March 1, 1999
EX-DOJ OFFICIAL CLAIMS BID TO KEEP CIA OUT OF POLICE TRAINING PROGRAM COST HER A JOB By Sam Skolnik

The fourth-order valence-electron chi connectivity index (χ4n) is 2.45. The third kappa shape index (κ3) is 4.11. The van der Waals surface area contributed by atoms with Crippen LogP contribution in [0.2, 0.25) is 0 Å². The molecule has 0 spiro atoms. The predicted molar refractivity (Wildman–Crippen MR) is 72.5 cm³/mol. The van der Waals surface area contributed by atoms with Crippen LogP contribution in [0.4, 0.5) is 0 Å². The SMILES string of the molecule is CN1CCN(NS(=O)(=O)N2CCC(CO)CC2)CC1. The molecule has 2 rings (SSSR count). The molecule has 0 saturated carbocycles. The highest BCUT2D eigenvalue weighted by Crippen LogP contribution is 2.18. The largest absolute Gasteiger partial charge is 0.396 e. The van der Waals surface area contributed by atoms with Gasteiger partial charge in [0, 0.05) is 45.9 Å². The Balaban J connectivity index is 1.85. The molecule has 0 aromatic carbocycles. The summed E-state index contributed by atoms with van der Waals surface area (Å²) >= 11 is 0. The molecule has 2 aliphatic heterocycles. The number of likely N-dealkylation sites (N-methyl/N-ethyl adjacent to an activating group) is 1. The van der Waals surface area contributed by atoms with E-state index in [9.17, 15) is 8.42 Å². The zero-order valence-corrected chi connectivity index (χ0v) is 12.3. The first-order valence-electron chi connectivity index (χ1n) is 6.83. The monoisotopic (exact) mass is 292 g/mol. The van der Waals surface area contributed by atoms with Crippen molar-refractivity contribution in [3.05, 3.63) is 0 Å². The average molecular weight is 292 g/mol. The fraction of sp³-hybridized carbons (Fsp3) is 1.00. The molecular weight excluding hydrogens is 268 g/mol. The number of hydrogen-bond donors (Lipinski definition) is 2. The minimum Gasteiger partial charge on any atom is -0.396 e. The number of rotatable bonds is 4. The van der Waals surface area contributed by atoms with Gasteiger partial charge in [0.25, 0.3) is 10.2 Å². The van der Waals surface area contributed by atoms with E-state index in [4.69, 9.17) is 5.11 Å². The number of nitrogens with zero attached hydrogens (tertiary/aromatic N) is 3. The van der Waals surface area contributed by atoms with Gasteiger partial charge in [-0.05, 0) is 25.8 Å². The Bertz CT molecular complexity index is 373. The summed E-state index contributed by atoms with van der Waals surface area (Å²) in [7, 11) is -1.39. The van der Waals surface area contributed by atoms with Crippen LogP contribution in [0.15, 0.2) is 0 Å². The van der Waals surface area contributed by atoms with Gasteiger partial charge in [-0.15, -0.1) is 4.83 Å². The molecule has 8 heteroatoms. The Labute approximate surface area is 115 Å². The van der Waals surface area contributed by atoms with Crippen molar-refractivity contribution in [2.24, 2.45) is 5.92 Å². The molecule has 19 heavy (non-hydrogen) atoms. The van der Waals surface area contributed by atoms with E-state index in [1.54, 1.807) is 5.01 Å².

The former director of the Justice Department program that trains foreign police officers has alleged that she was forced from her post after raising concerns that department officials refused to protect her office's law enforcement mission from possible CIA encroachment. Janice Stromsem, until last month director of the International Criminal Investigative Training Assistance Program, has filed a grievance with the department's equal employment opportunity office, claiming that her efforts to implement a policy preventing ICITAP's staff from engaging in intelligence activities resulted in her ultimately being removed from her job. The ICITAP program has spawned several complaints from disgruntled employees. But the issues raised by Stromsem are especially sensitive, given Cold War- era concerns about keeping domestic law enforcement free of international espionage. That historic divide is a flashpoint at ICITAP, a 13-year-old program whose staffers work to win trust among newly emerging, often unstable democracies many of which have been of great interest to American intelligence in the past. The line between law enforcement and intelligence has been blurring in recent years, causing tensions among U.S. government agencies. The most recent: allegations that U.N. weapons inspectors in Iraq were working in concert with the CIA. Stromsem filed her EEO action in December 1998, but the underlying incident at the heart of her grievance dates back to 1996. That year, she claims, her efforts to implement a policy walling ICITAP staffers off from intelligence-gathering activities was rejected by Mark Richard, a powerful career attorney in the department's Criminal Division. In the fall of 1998, Stromsem claims, she was contacted about the matter by the office of Inspector General Michael Bromwich, which has been probing a series of allegations of misconduct at ICITAP and its sister office, the Office of Professional Development and Training (OPDAT), which trains foreign prosecutors. Stromsem told Bromwich about the aborted anti-intelligence policy, and provided documents to back her claim, according to her attorney, Irving Kator of D.C.'s Kator, Scott & Parks. Following that contact, Bromwich called in Richard, according to Kator. Soon after that meeting, Stromsem was told she would be leaving ICITAP, Kator contends. HOLDER DENIES CONNECTION In an interview late last week, Deputy Attorney General Eric Holder Jr. said that there was no cause and effect involved in Stromsem's departure from the ICITAP program. "Bottom line, there was no linkage between the IG investigation and Janice Stromsem's removal, " Holder says. Asked the department's view on whether programs like ICITAP should ever be open to intelligence agency participation, Holder says: "We cannot comment on intelligence activities regarding ICITAP , no matter how unfounded the allegations might be. We reaffirm the exclusive mission of ICITAP is international training and nation building." Stromsem, now an official at the Global Bureau of the U.S. Agency for International Development (AID), and Richard both decline comment. A CIA spokeswoman also declines comment. One U.S. government official, who asks not to be identified, says that "the CIA is not in any way involved in ICITAP . If you were to report that, you would be wrong." RECRUITING IN HAITI Stromsem is not the only one who has voiced concerns that intelligence agents have sought to infiltrate ICITAP, a $25 million operation with some 40 staffers fanned out across the Caribbean, Latin America, the former Soviet Union, and Eastern Europe. According to four former ICITAP staffers and one State Department official, the CIA has from time to time sought to recruit staffers, contractors, and trainees affiliated with the program in countries such as Haiti and El Salvador, where ICITAP has trained thousands of police officers. One former ICITAP contractor in Haiti says bluntly that he and other instructors were informed by students "that they were solicited by U.S. intelligence services." Charles Allen, a legal adviser to the Richardson, Texas, police department who worked for ICITAP in 1995, says the practice, in which intelligence agents would approach the students during off hours and weekends to try to recruit them, "was wrong." "When we went to Haiti, we went with the understanding that the country had never had a democratic government or civilian police force, " says Allen. Intelligence recruiting was "not good for those cadets, not good for Haiti, and not good for the program. We were to make civilian police out of them, not spies." Further, The Nation magazine reported in February 1996 that the CIA had placed agents in the Haitian National Police, which was rebuilt after the 1994 U.S. invasion and the installment of Washington-backed ruler Jean- Bertrand Aristide. The magazine reported that those CIA recruitments took place during ICITAP training at Fort Leonard Wood, Mo. There was no specific ICITAP policy in place to prevent them from doing so. In late 1995, Stromsem decided to write a policy that would set in stone what had been an unwritten rule prohibiting ICITAP staffers from communicating with agents of the CIA, the Defense Intelligence Agency, or any other covert intelligence gathering group. "It is critical for the credibility of the program and for the legitimacy of U.S. Government efforts in overseas police reform that ICITAP personnel and contractors be exclusively dedicated to fulfilling ICITAP's mission goals and objectives, " states the executive summary of the proposal, a copy of which was obtained by Legal Times. "It is manifestly evident that any connection between representatives of ICITAP and any internal intelligence gathering organization would be detrimental to our mission, and would be an especially sensitive issue with many countries with which we expect to be dealing in the future." The proposal also contended that the Foreign Assistance Act of 1960 specifies that no foreign aid money can be used to provide assistance to U.S. intelligence agencies. Though it is a Justice Department program, ICITAP receives most of its funds from the State Department_i.e., from foreign assistance money. PROPOSAL REJECTED Stromsem presented the proposed initiative to Richard in March 1996, according to internal DOJ memorandums. But Richard, then Stromsem's supervisor, wrote to her on April 25, 1996, saying, "I have serious concerns about this statement and do not want to see it moved on without further discussions, " according to an internal DOJ document. Richard's decision to nix the proposal was firmed up in a meeting the following day, according to two participants in the meeting, which included Richard, Stromsem, and at least three other Criminal Division officials. Richard said he did not want to preclude putting ICITAP resources at the disposal of intelligence agencies_including the CIA_when needed, according to the two participants, who asked not to be named. In a Jan. 7, 1999, letter to Deputy Attorney General Holder, Stromsem's attorney wrote that " Stromsem was surprised when Mark Richard . . . refused to approve the memo. Consequently, the directive was never transmitted to ICITAP staff and the issue of the use of ICITAP employees for intelligence work was never dealt with directly." Kator claims that despite Stromsem's positive job appraisals, Richard forced her out of ICITAP after four years at its helm, denied her a raise she is owed, and bad-mouthed her to potential new employers. Kator says he has received no reply to his letter to Holder. A senior Justice official says that Holder did respond to Kator in January, adding that the letter was forwarded to the IG, in accordance with standard procedure. Bromwich is apparently interested in probing the question of alleged CIA involvement in ICITAP, according to two government officials who have been questioned by the inspector general's office. The officials say his investigators first raised the issue with them. Paul Martin, a spokesman for the inspector general, declines comment on the status of the investigation. STROMSEM INVESTIGATED Stromsem_who Kator says will also likely file a whistleblower complaint soon at the Office of Special Counsel_may herself be a target of the IG's inquiry. Although no actions have been taken against her as a result of the wide- ranging ICITAP probe, Stromsem, according to three Justice officials familiar with the matter, may be under investigation for relatively minor allegations of workplace harassment and other charges. (Stemming largely from the complaints of a pair of whistleblowers, the inquiry has grown significantly in the last two years and involves allegations ranging from security breaches to contracting abuses to visa fraud to hiring irregularities and workplace harassment. (See "Blowing Whistles at DOJ, " Sept. 21, 1998, Page 2.) The investigation was first reported by Insight, a weekly news magazine published by The Washington Times Corp., in September 1997.) Stromsem does have at least one high-powered backer, however. Sen. Edward Kennedy (D-Mass.) wrote Holder on Jan. 19, urging him to take the necessary steps to ensure that Stromsem is treated fairly. And at least one official at the State Department supports many of Stromsem's claims. "As much as we wanted her to continue on as ICITAP director, it was clear they were making life difficult for her at Justice, " says the official, who asks not to be named. "Jan has the complete and absolute confidence of the State Department and AID." POLICY DEBATED Kate Martin, director of the Center for National Security Studies, a civil liberties group, says Richard and other higher-ups at Justice may have concluded that in the larger national interests of fighting terrorism and international drug smuggling, it is necessary to keep open the option of allowing the CIA into programs that on their face have nothing to do with intelligence gathering. But Martin warns that there can be "all sorts of terrible effects" when intelligence agencies are allowed to recruit in programs like ICITAP. "It can be positively detrimental to the rule of law in countries that for the first time are trying to build their own intelligence agencies and do away with the legacies of secret police, " Martin says. She adds that the suspicion of CIA involvement "is best addressed by the U.S. government being forthright. It's best to draw a bright line." Two former ICITAP staffers, who ask not to be identified, concur. "I didn't sign up to work for the CIA, " says one former staffer. Richard's decision to reject the intelligence policy "conceptually subverted the need for an ICITAP." Former intelligence community officials say, however, that if the CIA has attempted to gather intelligence or recruit agents through ICITAP, it likely had good reasons to do so. Stewart Baker, general counsel of the National Security Agency from 1992 to 1994, says that it's generally not unhealthy for law enforcement and the intelligence community to be working more closely. "That's a Cold War notion, that intelligence gathering is dark and dirty, and law enforcement is just about catching crooks. That world is gone, " says Baker, a partner at D.C.'s Steptoe & Johnson. Jeffrey Smith, general counsel of the CIA from 1995 to 1996, and his predecessor, Elizabeth Rindskopf, decline comment on the allegations surrounding ICITAP. But they note that they worked with the general counsel of the Peace Corps to ensure adherence to the corps' rigid policy of walling off CIA contacts. (Stromsem used the Peace Corps model in developing her policy proposal, according to one ex-ICITAP employee.) Regarding the Peace Corps, "We bent over backwards there to make sure we were very correct, " says Rindskopf, who is of counsel at the D.C. office of St. Louis' Bryan Cave. "It seems to me to be the wise policy." RICHARD CLOSE TO RENO, CIA Whatever the propriety of the policy or lack thereof, there is little question that Stromsem's allegations are having an impact at the department_in no small part because they involve one of its most powerful and important behind-the-scenes players. Richard has several adamant defenders, both inside and outside the department. Even members of the civil liberties community say he is a smart and honorable prosecutor. Richard, a Brooklyn native who has spent more than 30 years at the department, reportedly has the ear of Attorney General Janet Reno. "Mark Richard has been a longtime official of DOJ, " says Holder. "I've known him for 23 years. He's a totally dedicated, selfless public servant." He also has friends in the intelligence community. In fact, he is regarded as one of Justice's top experts on intelligence, having co-written a report with Rindskopf, the former CIA general counsel, in May 1995 on improving ties between Main Justice and the CIA. Some of his detractors at the department say quietly that Richard carries the water at Justice for the Langley spymasters. But Smith, the former CIA general counsel, disagrees. "Believe me, when I was out there, he took some skin off my back, " says Smith, now a partner at D.C.'s Arnold & Porter. "He has no problem sticking up for the Justice Department." RICHARD'S DUTIES CHANGE Richard is recovering from lung surgery and is now working part time; his supervisors expect him to resume full-time duties before too long. But his portfolio has changed. According to an internal department memo dated Jan. 26, Criminal Division Assistant Attorney General James Robinson has assumed direct oversight responsibility over ICITAP and OPDAT_taking them away from Richard. The Jan. 26 memo came less than three weeks after Kator's letter landed on Eric Holder's desk. Richard Rossman, chief of staff to AAG Robinson, says Stromsem's departure from ICITAP and Richard's removal from the program's oversight are not related to the IG investigation. "I can assure you that the IG investigation had nothing to do with these decisions, " says Rossman. "That, I'm adamant about." Robinson, Rossman says, is interested in education programs, having served as dean at Wayne State University Law School in Detroit before coming to Justice, and came up with the idea of taking charge of the policing programs on his own. What's more, says Rossman, "the whole international training thing is mushrooming into an important part of what we do here." In fact, international police training long predates the appearance of ICITAP in 1986. And there may be some cautionary lessons there for the department. In 1962, Congress created the Office of Public Safety as an adjunct to AID to formally incorporate police assistance into foreign aid programs. In 1974, Congress terminated that program amid charges that U.S. trainers condoned the use of police brutality and torture_and were too closely identified with the CIA.